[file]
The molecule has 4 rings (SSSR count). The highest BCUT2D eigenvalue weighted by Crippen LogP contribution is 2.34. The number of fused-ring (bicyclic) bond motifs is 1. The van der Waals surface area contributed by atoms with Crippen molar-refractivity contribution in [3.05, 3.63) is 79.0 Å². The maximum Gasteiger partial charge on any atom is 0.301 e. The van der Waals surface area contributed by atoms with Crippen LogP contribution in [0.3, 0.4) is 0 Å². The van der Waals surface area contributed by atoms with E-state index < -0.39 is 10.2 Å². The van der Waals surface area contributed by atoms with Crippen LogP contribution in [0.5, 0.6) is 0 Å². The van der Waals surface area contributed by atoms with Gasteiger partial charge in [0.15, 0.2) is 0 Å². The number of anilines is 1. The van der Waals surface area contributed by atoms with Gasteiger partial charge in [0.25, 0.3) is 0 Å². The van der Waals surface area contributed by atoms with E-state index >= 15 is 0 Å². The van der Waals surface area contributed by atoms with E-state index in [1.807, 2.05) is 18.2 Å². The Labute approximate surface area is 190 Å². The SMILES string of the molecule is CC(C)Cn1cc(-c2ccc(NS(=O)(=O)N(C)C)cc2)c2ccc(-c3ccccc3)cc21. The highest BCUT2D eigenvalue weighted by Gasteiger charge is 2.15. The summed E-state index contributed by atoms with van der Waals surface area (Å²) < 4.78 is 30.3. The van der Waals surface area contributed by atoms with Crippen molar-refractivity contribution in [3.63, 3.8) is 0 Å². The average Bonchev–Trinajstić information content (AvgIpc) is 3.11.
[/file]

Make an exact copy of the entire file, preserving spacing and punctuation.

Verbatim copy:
The molecule has 4 rings (SSSR count). The highest BCUT2D eigenvalue weighted by Crippen LogP contribution is 2.34. The number of fused-ring (bicyclic) bond motifs is 1. The van der Waals surface area contributed by atoms with Crippen molar-refractivity contribution in [3.05, 3.63) is 79.0 Å². The maximum Gasteiger partial charge on any atom is 0.301 e. The van der Waals surface area contributed by atoms with Crippen LogP contribution in [0.3, 0.4) is 0 Å². The van der Waals surface area contributed by atoms with E-state index < -0.39 is 10.2 Å². The van der Waals surface area contributed by atoms with Crippen LogP contribution in [0.5, 0.6) is 0 Å². The van der Waals surface area contributed by atoms with Gasteiger partial charge in [0.15, 0.2) is 0 Å². The number of anilines is 1. The van der Waals surface area contributed by atoms with Gasteiger partial charge in [0.25, 0.3) is 0 Å². The van der Waals surface area contributed by atoms with E-state index >= 15 is 0 Å². The van der Waals surface area contributed by atoms with E-state index in [1.807, 2.05) is 18.2 Å². The Labute approximate surface area is 190 Å². The SMILES string of the molecule is CC(C)Cn1cc(-c2ccc(NS(=O)(=O)N(C)C)cc2)c2ccc(-c3ccccc3)cc21. The highest BCUT2D eigenvalue weighted by Gasteiger charge is 2.15. The summed E-state index contributed by atoms with van der Waals surface area (Å²) < 4.78 is 30.3. The van der Waals surface area contributed by atoms with Crippen molar-refractivity contribution in [3.63, 3.8) is 0 Å². The average Bonchev–Trinajstić information content (AvgIpc) is 3.11.